Finally, what characterized the mutual demarcation of the two systems, and also to some extent the mutual demarcation of the two societies, was that West Germans and East Germans also ascribed to each other the unpleasant aspects of their own nation. It is difficult to be a German, especially after World War II, and it follows – presumably with a fair degree of necessity – that in cases of a division such as Germany’s each side points the finger at the other before the world. To be sure, the GDR was no challenge to the FRG, but German self-hatred could project a lot onto it. And the same holds true the other way around! Here, in addition, the FRG actually was a challenge to the GDR. The facts may be hard to untangle, but it is altogether undeniable that these projections are still exerting strong effects today, namely by acting as a breeding-ground for very negative feelings, including hatred.
Every “We” and “They” that people in East and West say about each other – “We” hardly ever refers to the Germans as a whole right now – confirms that there are two separate identities. This manifests itself in great mutual suspicion. And it finds expression in myriad attributions of qualities and characteristics: the people on the one side are stubborn if they do not understand something right away, or lazy if they are having a hard time with something; the people on the other side are arrogant if they casually demand something. It is precisely because the respective characteristics of East and West Germans are still being felt so strongly that generalizations are constantly being made. As is usually the case, these generalizations are not quite correct; uncertainties arise, as do variations in judgment. The West Germans do not at all comprehend how people can voluntarily be so different from them. The East Germans, for whom so much has been broken, are having a hard time negating themselves, on top of everything else. Of course, identity – especially in East Germany – is ruptured by many old and new enmities, but for large segments it still holds.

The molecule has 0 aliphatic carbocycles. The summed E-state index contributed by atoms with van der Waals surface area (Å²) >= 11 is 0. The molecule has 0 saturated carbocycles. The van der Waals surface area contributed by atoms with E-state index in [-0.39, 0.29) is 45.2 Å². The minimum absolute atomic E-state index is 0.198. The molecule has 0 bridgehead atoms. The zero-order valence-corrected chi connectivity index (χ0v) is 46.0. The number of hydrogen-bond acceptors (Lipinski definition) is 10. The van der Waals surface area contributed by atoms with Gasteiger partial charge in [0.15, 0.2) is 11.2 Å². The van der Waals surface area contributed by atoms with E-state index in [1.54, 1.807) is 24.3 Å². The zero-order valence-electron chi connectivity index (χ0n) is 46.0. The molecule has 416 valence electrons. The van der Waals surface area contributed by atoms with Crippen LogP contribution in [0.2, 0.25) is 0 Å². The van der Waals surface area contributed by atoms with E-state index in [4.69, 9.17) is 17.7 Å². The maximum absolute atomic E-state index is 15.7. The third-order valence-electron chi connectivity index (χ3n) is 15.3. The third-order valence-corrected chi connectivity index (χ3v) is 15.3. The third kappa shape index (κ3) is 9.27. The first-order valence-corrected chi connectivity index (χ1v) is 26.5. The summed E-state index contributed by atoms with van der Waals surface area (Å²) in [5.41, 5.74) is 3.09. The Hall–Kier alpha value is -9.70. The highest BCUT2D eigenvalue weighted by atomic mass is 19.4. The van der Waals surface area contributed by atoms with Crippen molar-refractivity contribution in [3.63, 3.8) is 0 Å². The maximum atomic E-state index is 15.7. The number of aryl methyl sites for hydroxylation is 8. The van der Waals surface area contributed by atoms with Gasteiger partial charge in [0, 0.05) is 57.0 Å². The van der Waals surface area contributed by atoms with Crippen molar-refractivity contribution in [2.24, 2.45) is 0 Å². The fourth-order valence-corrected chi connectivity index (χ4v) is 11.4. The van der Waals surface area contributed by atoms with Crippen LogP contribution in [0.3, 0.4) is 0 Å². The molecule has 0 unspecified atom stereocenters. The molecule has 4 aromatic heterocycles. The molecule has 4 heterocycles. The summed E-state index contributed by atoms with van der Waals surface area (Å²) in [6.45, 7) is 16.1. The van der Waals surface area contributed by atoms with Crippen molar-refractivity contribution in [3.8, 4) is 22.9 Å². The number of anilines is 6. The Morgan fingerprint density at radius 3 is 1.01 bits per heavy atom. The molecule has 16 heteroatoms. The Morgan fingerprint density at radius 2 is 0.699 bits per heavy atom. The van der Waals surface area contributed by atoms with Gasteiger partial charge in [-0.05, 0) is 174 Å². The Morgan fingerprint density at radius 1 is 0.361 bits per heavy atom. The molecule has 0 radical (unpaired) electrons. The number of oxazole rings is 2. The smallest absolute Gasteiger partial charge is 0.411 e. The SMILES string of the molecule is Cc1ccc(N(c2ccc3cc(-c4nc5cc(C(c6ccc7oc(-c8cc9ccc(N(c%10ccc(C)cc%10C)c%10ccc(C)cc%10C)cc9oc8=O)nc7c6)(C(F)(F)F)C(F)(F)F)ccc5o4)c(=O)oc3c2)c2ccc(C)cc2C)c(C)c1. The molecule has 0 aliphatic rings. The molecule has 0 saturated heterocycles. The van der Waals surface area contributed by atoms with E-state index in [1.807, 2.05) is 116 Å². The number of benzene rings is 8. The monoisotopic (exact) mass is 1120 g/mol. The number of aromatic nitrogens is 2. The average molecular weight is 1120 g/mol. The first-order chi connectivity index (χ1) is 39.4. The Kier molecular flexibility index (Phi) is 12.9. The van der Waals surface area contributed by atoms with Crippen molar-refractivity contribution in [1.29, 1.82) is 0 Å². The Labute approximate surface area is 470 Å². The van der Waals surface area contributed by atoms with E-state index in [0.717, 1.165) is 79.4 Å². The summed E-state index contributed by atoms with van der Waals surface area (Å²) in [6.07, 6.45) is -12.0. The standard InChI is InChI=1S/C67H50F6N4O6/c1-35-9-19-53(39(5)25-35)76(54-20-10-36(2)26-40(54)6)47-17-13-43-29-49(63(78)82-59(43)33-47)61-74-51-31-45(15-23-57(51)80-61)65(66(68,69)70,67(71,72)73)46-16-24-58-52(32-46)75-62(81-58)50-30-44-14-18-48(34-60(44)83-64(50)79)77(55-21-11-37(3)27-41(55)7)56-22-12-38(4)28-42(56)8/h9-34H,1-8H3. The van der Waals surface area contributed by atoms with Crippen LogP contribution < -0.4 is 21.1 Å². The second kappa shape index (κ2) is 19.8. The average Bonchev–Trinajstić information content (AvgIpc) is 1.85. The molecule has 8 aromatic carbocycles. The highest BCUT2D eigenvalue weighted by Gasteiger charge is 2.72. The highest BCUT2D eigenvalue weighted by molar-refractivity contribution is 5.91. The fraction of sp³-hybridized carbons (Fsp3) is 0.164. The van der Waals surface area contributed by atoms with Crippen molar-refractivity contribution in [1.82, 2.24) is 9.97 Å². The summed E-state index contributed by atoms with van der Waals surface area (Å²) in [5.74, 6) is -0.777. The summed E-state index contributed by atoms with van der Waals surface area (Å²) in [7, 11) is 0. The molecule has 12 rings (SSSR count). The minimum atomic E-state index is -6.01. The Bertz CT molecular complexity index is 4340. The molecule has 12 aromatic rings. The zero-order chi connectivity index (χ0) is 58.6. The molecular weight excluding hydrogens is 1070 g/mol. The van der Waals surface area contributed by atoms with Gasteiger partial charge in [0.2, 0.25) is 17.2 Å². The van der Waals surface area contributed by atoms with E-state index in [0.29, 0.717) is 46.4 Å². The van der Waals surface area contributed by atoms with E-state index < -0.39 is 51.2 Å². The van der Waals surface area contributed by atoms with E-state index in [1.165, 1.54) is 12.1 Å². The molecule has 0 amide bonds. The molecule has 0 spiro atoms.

Much about the differences and their manifold consequences is unavoidable. The West pays – the East lives from the payments. The West is even paying a great deal – but for the East it is by no means enough. The West retains all its comfortable institutions, and all it will accept – and with great reluctance – are certain delays in their further expansion. In the East, a large part of the world that made up people’s lives – a world that was indeed inadequate on the whole but familiar and more or less functional – is being dismantled.
It is also unavoidable that in the West everyone is keeping his job, whereas the reality in the East is that 50 percent have become unemployed. What is not unavoidable is that all manner of well-earned supplementary pensions in the East are gradually being eliminated, while in the West all rights remain intact. Whether property matters had to be handled the way they were, whether so many East Germans had to be pushed into uncertainty about their future housing is very much up to debate, also whether it might actually have been better to continue some institutions, for example, the youth centers of the Free German Youth, for the time being, albeit under different leadership. It is surely not completely unavoidable that Western personnel replace Eastern personnel time and again in instances where the latter are compromised or appear incompetent – though unfortunately this is often also done where this is not the case.
And it is all but absurd that among the inequalities between the Eastern and Western Länder there is only one single noteworthy exception, one aspect in which equality already prevails. This is the distribution of asylum-seekers relative to the size of the population – the decision behind it is surely one of the most idiotic of the entire unification process, as one certainly could have realized at the time it was made.
By now, the East Germans largely tend toward resignation; for the West Germans, the new Länder are primarily a disruption: financially, but also in terms of way of life, living conditions, and attitudes. And they believe that this disruption should be eliminated as quickly as possible.